The reality is, we're rebuilding. We started this season building off a roster that went 6 for its last 24 games. We were in a free agent market where there wasn't a lot out there for Offensive Line. We're growing into a 3-4 defense, a process that historically takes a year or two (Green Bay recently being one of the few exceptions). We have a shot at stability, but in part the FANS and especially the Media have to do their part and be realists here. This doesn't mean you don't come down on the team when its warranted or be critical, do it. But the hyperbole, the over reaction, it has to end.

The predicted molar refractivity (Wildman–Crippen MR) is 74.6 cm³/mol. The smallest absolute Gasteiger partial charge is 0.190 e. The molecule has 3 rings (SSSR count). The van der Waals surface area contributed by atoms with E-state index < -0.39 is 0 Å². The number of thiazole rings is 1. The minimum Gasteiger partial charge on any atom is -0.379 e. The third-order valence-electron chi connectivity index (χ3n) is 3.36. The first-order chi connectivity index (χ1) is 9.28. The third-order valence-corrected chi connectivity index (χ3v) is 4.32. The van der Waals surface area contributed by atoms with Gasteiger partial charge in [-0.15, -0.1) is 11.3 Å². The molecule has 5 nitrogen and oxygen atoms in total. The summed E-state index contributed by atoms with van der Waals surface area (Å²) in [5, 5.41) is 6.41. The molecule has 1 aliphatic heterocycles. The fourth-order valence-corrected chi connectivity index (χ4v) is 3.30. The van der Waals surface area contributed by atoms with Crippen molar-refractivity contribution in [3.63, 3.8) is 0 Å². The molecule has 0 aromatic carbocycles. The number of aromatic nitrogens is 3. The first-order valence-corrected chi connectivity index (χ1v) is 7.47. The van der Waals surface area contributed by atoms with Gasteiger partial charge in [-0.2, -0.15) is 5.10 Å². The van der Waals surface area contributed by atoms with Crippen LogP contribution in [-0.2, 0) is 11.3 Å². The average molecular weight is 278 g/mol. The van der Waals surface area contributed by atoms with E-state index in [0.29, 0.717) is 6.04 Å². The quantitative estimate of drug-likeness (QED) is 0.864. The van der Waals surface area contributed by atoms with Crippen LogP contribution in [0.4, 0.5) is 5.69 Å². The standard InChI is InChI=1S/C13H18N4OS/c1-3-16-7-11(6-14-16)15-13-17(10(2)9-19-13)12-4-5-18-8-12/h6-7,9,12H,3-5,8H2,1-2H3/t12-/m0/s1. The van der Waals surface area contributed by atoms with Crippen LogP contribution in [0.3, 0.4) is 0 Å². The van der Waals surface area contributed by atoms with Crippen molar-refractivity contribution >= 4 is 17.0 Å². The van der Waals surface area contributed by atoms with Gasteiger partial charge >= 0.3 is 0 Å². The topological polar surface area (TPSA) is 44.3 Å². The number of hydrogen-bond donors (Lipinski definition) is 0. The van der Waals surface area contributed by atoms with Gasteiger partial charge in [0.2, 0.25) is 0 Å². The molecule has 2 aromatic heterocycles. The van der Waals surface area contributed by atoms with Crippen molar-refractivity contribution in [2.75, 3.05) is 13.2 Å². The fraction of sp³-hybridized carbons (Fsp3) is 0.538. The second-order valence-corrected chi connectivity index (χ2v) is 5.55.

If the fans, and the media who pull their strings, could perhaps be patient for 3 years and let this play out then perhaps Dan Snyder would too. And maybe, just maybe, we'll get some stability.
The Good Guys Always Wear Burgundy posted Jan. 9, 2011
Back in December, when ES member Khun Kao posted a team photo of the 1945 Redskins, I couldn't resist reminiscing in a post that this was the team that infected me with the bug. Gibbs Hog Heaven read my post and led others in encouraging me to write something about my experience.
1945 was a memorable year for me. In July, I turned ten. In August, I stood on the running board of a 1939 Pontiac as it rolled slowly down Pennsylvania Avenue through a huge crowd wildly celebrating Japan's surrender and the end of WW II. In November, my older brother, back safely from the war, took me to see my first Skins game. The opponent that day was the loathsome Bears team from corrupt Chicago.